Global Economy GDP Could Decline by Almost 5% in 2020

June 25, 2020
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American stock markets have hit a wall this week, with investors feeling bearish from increased Coronavirus infections and reignited train tensions. The U.S. is heading towards a negative gross domestic product (GDP) result for the year, and the wider global economy is also in trouble.

According to the International Monetary Fund (IMF), economic loss this year will be worse than initially predicted in April.

Worrying Forecast From the International Monetary Fund

The IMF predicted in April that global GDP would decline by -3% in 2020. With the Coronavirus Pandemic still expanding globally, it now has a much worse outlook. Analysts believe that GDP will contract by -4.9%, and this figure could worsen depending on how long the health crisis lasts.

A spokesperson from the IMF said that the Coronavirus is leading to an “unprecedented decline in global activity.” In the same statement, it was noted that the labor market has suffered “catastrophic” damage.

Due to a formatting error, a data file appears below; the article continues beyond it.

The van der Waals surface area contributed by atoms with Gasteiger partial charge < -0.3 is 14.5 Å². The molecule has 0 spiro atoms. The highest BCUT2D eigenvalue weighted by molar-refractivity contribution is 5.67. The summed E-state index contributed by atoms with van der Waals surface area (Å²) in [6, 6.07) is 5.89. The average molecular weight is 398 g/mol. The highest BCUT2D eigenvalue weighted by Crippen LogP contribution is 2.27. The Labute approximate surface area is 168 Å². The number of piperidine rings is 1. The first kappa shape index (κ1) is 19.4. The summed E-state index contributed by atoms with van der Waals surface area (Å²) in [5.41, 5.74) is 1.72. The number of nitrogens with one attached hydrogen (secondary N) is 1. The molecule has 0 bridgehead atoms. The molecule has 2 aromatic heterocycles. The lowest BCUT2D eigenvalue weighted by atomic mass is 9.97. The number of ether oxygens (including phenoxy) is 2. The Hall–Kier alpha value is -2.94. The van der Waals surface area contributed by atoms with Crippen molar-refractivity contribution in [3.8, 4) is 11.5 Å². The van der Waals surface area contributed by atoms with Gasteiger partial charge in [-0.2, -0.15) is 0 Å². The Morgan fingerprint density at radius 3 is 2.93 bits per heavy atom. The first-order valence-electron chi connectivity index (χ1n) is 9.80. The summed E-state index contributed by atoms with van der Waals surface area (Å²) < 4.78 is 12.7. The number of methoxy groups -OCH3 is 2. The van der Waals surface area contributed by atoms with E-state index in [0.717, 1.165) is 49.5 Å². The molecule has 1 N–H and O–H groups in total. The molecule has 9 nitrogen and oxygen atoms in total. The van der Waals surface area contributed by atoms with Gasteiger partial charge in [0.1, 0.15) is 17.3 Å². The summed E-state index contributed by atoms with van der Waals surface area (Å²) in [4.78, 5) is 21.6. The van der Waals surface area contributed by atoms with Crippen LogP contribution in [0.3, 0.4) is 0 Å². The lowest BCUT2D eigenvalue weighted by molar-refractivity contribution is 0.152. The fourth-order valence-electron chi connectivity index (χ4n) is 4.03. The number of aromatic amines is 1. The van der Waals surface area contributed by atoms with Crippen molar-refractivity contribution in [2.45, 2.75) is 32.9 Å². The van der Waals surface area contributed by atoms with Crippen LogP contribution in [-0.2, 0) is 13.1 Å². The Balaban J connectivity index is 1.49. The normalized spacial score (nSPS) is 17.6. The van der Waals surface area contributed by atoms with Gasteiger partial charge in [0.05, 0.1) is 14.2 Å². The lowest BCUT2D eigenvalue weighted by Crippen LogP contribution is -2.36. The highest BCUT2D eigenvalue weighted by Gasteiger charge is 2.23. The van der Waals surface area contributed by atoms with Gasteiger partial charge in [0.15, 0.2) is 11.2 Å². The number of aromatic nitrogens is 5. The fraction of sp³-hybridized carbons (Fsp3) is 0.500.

Businesses are running leaner during the crisis. They are investing less, spending less, and laying off staff in all but the most essential roles. Consumer spending has also dropped.

A decline of -4.9% is concerning, but other groups have predicted worse. The Organization for Economic Cooperation and Development believes that the global economy will be down -6% by the end of the year. The World Bank is slightly more conservative with a prediction of a -5.2% decline.

Global Economy A Lot of Uncertainty for Investors

Momentum was increasing in the stock market before renewed trade tensions, social unrest, and rising Coronavirus numbers were factored in. Now investors will need to consider how the global economy will impact American businesses and the U.S. dollar.

No country has truly eliminated the virus, despite a few coming very close. In the U.S., daily infection rates are approaching the peaks of two months ago.

Investors will need to consider their picks carefully, especially when trading in industries that are highly exposed to the consumer economy. Technology is one area where there are strong stocks with some resilience to Coronavirus and trade factors, but nothing is sure in this unprecedented market.

Pharmaceutical stocks are also compelling, thanks to the recession-resistant nature of companies that develop drugs and healthcare products.

The market may have stalled in the week so far, but there are still two days of trading where any positive news could signal a quick turnaround.

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